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I am solving the task that is as follows:

Input: a polygon. Can be any kind of polygon without self intersections. Can be a non-convex and with holes inside.

Goal: to cover it with 2 (at least) or more parallelograms that together are equal to or contain the whole polygon. The following criteria should be met:

  • There is no point of the polygon that lies beyond parallelograms.
  • The number of the parallelograms should be the least possible. I.e. we want to find largest parallelograms that cover the polygon.
  • These parallelograms must not intersect within the polygon.

Question: Is this task solved and if it is solved - how? I am looking for a direction where to start with and what related algorithms/theory to learn.

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    $\begingroup$ I think your problem description is missing something. (1) Why does it have to be two or more parallelograms? If my input polygon is itself a parallelogram, why can't i just use that parallelogram as the solution? (2) You state that your parallelograms can "contain the whole polygon". A single square that's big enough solves that. $\endgroup$ – LedHead Apr 28 '19 at 20:12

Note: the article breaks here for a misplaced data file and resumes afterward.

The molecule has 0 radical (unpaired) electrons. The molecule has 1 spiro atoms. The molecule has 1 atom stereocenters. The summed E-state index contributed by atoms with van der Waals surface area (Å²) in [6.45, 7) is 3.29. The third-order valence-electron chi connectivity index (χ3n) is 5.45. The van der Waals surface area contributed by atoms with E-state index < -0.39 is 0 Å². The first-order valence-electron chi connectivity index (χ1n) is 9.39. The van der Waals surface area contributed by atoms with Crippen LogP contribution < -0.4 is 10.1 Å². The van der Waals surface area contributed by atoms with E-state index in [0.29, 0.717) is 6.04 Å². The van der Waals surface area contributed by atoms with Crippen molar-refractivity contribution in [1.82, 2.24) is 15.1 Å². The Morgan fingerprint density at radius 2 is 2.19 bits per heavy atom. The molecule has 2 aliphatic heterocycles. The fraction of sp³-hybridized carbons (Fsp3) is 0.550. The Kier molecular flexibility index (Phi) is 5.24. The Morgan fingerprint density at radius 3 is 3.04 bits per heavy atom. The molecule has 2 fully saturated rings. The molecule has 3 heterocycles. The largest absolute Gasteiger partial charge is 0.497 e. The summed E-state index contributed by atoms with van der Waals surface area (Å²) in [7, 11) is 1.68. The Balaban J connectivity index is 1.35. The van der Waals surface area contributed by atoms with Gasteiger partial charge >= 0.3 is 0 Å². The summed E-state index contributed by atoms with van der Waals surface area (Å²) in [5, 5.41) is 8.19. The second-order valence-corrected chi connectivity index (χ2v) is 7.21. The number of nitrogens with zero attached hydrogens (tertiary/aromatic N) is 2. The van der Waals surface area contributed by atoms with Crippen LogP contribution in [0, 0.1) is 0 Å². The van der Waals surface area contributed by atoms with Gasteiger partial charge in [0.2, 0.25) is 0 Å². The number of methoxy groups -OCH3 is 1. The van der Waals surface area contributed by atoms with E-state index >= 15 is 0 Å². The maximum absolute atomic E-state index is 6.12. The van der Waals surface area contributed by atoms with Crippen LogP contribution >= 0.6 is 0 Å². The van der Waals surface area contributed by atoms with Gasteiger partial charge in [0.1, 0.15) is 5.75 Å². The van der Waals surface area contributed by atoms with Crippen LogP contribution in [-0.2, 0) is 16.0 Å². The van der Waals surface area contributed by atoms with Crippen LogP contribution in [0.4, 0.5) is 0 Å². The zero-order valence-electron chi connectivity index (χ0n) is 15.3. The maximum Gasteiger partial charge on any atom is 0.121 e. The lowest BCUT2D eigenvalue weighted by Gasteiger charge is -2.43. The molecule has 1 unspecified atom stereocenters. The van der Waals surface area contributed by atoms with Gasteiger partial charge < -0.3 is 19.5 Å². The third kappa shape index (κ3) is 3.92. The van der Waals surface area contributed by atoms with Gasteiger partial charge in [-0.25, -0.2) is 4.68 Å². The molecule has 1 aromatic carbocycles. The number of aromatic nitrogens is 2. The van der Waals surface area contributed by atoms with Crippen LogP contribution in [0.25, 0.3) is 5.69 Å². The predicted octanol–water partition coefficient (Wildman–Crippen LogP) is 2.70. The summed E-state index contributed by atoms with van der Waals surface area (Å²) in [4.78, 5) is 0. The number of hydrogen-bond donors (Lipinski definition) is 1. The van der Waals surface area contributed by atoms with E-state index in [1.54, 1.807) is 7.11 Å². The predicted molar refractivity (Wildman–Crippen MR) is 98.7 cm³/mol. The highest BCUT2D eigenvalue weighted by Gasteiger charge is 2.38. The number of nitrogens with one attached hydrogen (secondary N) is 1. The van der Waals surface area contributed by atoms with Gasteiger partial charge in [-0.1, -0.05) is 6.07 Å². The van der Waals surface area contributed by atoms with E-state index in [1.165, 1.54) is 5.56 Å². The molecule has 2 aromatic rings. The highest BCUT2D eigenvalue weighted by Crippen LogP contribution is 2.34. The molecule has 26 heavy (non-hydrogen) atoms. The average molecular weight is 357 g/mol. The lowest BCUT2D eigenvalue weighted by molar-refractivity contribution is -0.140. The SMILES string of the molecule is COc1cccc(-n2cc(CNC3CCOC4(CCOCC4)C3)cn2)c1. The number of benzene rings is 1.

• $\begingroup$ @LedHead good questions. Need some time for rethinking. $\endgroup$ – DaddyM Apr 30 '19 at 7:48
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    $\begingroup$ Interesting problem! Could you provide one or two sketches of what is a correct solution and which not? Or one optimal and one sub-obtimal solution? $\endgroup$ – MPIchael Apr 30 '19 at 12:25
  • $\begingroup$ @MPIchael hey thanks! I am currently working on the task deeper specification. I will come back with images within few days. $\endgroup$ – DaddyM Apr 30 '19 at 13:35
  • $\begingroup$ I closed this question for now, until the clarifications arrive – and to attract the attention of @DaddyM. I would be happy to reopen it. $\endgroup$ – Anton Menshov May 21 '19 at 20:15